Steve Jobs' big lesson: 'Stay Hungry. Stay Foolish'

Steve Jobs' big lesson: 'Stay Hungry. Stay Foolish'

Summary: Steve Jobs' 2005 commencement speech at Stanford says a lot about his life and the "great change agent" known as death.

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Steve Jobs has passed away and what you'll find on these pages and many Web pages like them are planned storylines about the life Apple's co-founder.

That's life in the news business. You plan ahead. Now that we're posting stories, video packages and other pieces of content it all just feels off. Like way off.

Why? You don't quite know what your reaction will be until the moment actually comes. We all knew Jobs' day would come. We also knew it would come soon. That's why the thoughts that emerged when Jobs stepped down as CEO came out like obits. Few of use wanted to totally acknowledge it, but Jobs' fate was obvious when he stepped down as CEO.

Those CEO stories primarily focused on the business side of Jobs. His first tour at Apple. The Next diversion. Pixar. And then the rebirth at Apple, which appears to be set up for a nice post Jobs run. Frankly, setting Apple up to thrive beyond his tenure may turn out to be Jobs' greatest business accomplishment.

When Jobs stepped down as CEO I chose to look at his ride through the lens of Apple products. It's was a natural path to take. Now that Jobs has passed it isn't.

Whether you love or hate Apple---or fall somewhere in between---it's hard not to acknowledge that Jobs was a brilliant man. He's also a man that we don't really know a lot about. But he's also a man that changed a lot of lives.

Here's what stuck out about Jobs for me:

  • Innovative.
  • Quirky.
  • Stubborn as hell.
  • Controlling.
  • Great leader.
  • An artist eye for design with an engineer's brain.
  • Amazing legacy.
  • "Stay hungry, stay foolish."

I'd argue that Jobs is my generation's Walt Disney. He entertained. He delighted. And he built something enduring. Jobs was a disruptive force. Given the Disney comparison, it's a bit ironic that Jobs wound up being Disney's largest shareholder via the Pixar acquisition.

More importantly, Jobs loved what he did. And pursued that love with a passion. In a 2005 Stanford commencement speech, Jobs said:

Your time is limited, so don't waste it living someone else's life. Don't be trapped by dogma — which is living with the results of other people's thinking. Don't let the noise of others' opinions drown out your own inner voice. And most important, have the courage to follow your heart and intuition. They somehow already know what you truly want to become. Everything else is secondary.

For now, Jobs' passing is garnering a bevy of statements---mostly canned like a lot of the stories tonight. But all you really need to know about Jobs and what he left behind can be found in his Stanford commencement speech from 2005 (full text). As you ponder Jobs it's worth adapting some of these life lessons for your days ahead.

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Topics: Banking, Apple, CXO, Enterprise Software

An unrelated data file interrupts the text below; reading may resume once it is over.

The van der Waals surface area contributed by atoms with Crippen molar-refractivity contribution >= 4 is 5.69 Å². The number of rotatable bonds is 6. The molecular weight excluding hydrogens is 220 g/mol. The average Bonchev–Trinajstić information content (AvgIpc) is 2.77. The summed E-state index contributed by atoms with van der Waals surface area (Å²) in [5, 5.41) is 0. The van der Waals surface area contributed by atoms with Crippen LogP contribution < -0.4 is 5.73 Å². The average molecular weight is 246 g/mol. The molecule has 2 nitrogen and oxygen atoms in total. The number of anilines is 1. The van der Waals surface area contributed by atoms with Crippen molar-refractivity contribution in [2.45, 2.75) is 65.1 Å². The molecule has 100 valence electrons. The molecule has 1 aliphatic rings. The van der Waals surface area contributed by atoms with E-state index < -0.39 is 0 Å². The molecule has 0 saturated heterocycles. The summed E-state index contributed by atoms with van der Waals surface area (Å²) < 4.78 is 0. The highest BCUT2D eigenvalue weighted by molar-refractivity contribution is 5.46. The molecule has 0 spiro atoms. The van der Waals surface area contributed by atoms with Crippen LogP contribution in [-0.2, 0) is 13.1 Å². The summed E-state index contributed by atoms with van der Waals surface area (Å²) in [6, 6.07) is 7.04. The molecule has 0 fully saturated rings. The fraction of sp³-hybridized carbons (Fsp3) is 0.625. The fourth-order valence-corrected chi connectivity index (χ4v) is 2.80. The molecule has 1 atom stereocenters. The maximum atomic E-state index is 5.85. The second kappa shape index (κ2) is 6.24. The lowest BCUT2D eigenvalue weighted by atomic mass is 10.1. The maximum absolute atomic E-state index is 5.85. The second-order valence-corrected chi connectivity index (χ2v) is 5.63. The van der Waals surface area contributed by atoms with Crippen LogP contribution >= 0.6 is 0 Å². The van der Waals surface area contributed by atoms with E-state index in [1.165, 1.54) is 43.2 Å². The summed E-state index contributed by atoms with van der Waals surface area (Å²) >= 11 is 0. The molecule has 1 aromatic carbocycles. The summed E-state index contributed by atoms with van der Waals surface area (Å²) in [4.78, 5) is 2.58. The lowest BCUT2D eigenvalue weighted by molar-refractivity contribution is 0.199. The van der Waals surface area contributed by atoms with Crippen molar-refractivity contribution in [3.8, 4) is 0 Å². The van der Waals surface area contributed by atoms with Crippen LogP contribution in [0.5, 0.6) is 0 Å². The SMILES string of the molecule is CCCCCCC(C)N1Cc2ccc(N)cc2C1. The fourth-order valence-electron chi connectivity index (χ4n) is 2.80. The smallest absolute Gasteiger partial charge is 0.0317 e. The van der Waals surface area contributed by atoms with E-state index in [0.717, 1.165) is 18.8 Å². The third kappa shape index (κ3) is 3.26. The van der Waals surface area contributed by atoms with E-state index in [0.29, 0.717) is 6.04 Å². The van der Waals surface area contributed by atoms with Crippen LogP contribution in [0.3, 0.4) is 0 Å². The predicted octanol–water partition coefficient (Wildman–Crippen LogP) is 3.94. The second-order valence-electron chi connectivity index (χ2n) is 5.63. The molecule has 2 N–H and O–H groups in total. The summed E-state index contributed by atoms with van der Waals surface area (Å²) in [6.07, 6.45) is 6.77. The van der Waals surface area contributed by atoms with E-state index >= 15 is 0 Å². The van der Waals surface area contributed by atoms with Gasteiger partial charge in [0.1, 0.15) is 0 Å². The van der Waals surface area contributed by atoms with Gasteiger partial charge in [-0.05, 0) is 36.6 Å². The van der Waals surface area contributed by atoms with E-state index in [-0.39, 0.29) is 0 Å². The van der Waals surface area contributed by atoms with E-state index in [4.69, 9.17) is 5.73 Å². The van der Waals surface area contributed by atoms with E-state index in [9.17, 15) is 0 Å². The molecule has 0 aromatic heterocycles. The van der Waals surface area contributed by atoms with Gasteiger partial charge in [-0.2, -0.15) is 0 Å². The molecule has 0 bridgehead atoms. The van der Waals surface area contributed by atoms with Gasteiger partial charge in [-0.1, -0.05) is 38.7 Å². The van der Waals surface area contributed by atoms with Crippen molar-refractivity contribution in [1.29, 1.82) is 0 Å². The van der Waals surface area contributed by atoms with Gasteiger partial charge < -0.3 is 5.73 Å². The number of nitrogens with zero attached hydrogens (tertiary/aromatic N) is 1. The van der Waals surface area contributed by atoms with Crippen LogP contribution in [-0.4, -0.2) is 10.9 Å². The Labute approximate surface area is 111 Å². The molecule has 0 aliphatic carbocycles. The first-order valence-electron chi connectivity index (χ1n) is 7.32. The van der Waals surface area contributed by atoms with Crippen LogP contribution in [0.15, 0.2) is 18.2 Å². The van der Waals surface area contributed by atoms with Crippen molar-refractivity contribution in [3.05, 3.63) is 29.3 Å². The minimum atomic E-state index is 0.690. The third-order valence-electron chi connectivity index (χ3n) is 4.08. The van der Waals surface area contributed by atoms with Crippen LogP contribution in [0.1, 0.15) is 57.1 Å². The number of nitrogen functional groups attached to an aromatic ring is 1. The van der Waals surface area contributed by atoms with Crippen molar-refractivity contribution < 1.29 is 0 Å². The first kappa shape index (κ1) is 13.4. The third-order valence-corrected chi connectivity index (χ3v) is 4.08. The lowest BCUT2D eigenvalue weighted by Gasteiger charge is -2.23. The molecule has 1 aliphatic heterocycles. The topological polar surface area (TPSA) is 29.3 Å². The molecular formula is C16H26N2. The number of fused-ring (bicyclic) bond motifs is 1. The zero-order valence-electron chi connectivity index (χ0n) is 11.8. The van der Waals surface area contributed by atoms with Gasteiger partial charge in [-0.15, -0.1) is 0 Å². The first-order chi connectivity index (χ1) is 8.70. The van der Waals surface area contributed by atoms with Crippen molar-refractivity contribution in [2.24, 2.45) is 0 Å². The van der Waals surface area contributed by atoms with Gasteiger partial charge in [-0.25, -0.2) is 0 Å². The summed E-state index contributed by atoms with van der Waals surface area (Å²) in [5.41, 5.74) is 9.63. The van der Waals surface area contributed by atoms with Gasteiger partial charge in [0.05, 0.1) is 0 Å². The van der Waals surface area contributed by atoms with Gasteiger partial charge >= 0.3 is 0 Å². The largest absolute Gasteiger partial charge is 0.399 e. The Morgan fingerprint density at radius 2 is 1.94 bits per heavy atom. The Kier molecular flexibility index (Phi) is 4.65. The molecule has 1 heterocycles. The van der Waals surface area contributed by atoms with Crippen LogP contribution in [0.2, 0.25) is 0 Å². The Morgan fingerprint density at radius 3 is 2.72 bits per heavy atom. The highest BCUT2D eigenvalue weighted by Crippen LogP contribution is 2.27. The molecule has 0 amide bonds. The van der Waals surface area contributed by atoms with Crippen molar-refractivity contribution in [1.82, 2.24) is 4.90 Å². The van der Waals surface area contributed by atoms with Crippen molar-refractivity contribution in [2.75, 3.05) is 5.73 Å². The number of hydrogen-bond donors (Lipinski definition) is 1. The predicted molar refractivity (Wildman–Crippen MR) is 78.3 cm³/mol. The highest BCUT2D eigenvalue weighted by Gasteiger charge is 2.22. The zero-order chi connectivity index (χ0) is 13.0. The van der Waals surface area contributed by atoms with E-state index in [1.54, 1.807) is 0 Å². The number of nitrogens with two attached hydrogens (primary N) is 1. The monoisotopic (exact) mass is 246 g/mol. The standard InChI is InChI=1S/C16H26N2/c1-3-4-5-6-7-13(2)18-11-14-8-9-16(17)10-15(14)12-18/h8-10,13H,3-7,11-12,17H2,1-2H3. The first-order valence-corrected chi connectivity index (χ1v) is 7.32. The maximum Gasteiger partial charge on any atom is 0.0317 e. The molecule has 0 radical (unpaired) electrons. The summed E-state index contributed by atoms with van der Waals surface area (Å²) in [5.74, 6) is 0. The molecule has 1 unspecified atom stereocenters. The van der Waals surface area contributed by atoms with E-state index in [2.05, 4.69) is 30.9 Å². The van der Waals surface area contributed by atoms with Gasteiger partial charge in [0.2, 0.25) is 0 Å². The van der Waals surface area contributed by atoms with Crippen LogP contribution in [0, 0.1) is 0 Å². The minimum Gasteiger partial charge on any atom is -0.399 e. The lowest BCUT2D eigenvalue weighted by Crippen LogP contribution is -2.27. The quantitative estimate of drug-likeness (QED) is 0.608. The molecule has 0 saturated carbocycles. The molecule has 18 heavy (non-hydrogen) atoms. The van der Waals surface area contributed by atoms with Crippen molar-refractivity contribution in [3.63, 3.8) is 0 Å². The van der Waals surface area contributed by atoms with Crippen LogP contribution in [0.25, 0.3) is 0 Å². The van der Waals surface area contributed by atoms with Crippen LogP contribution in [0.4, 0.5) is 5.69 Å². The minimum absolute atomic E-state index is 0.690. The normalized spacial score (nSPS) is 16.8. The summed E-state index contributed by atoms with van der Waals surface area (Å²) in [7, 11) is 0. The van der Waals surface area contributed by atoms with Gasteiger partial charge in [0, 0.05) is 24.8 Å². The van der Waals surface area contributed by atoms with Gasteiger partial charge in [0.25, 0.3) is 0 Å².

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57 comments
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  • We were reading from the same page on this one.

    I just posted a comment on David's blog (a very poignant statement and well appreciated) which also cited Steve's Stanford Address.

    Great Commencement Address, wasn't it.
    kenosha77a
  • RE: Steve Jobs' big lesson: 'Stay Hungry. Stay Foolish'

    Rest in peace buddy, you have given vision to world and helped shape her for betterment, a true innovator and a great person. <a href="http://mobilephones.pk/reviews/steve-jobs-died-5-october-2011/"> Steve Jobs</a>, i pray that you soul rest in peace, whole world mourn today.
    drfixit
  • Good luck Steve

    nt - I am lost for words this is so sad.
    guihombre
    • RE: Steve Jobs' big lesson: 'Stay Hungry. Stay Foolish'

      Now the only thing we could do is trying to remind the outstanding achievement he did, and memory him by buying a Steve Jobs Toy Figurine here, http://www.dealsteady.com/_p5535.html
      This is the thing I could do to miss him.
      tradesteady
  • I don't feel anything.

    Because basically I'm a very logical man and once Steve stepped down as CEO I knew that and his medical history meant he was soon to be passing. I also don't feel sad for Steve cause such a driven man would of course have wanted more time but ONLY if he could have kept doing what he loved to do, and it would seem that was not to be so I think all in all leaving on such a high note for himself and his company could not be better timed. God Speed Steve Jobs... And thank you.<br><br>Pagan jim
    James Quinn
    • RE: Steve Jobs' big lesson: 'Stay Hungry. Stay Foolish'

      @James Quinn
      [i]I knew that and his medical history meant he was soon to be passing.[/i]

      I didn't think it would be this soon. I thought he had years left in his life.
      LoverockDavidson_-24231404894599612871915491754222
      • RE: Steve Jobs' big lesson: 'Stay Hungry. Stay Foolish'

        @LoverockDavidson_ We all did, Lovey. This was waaaaaaaaaaaaaay too soon.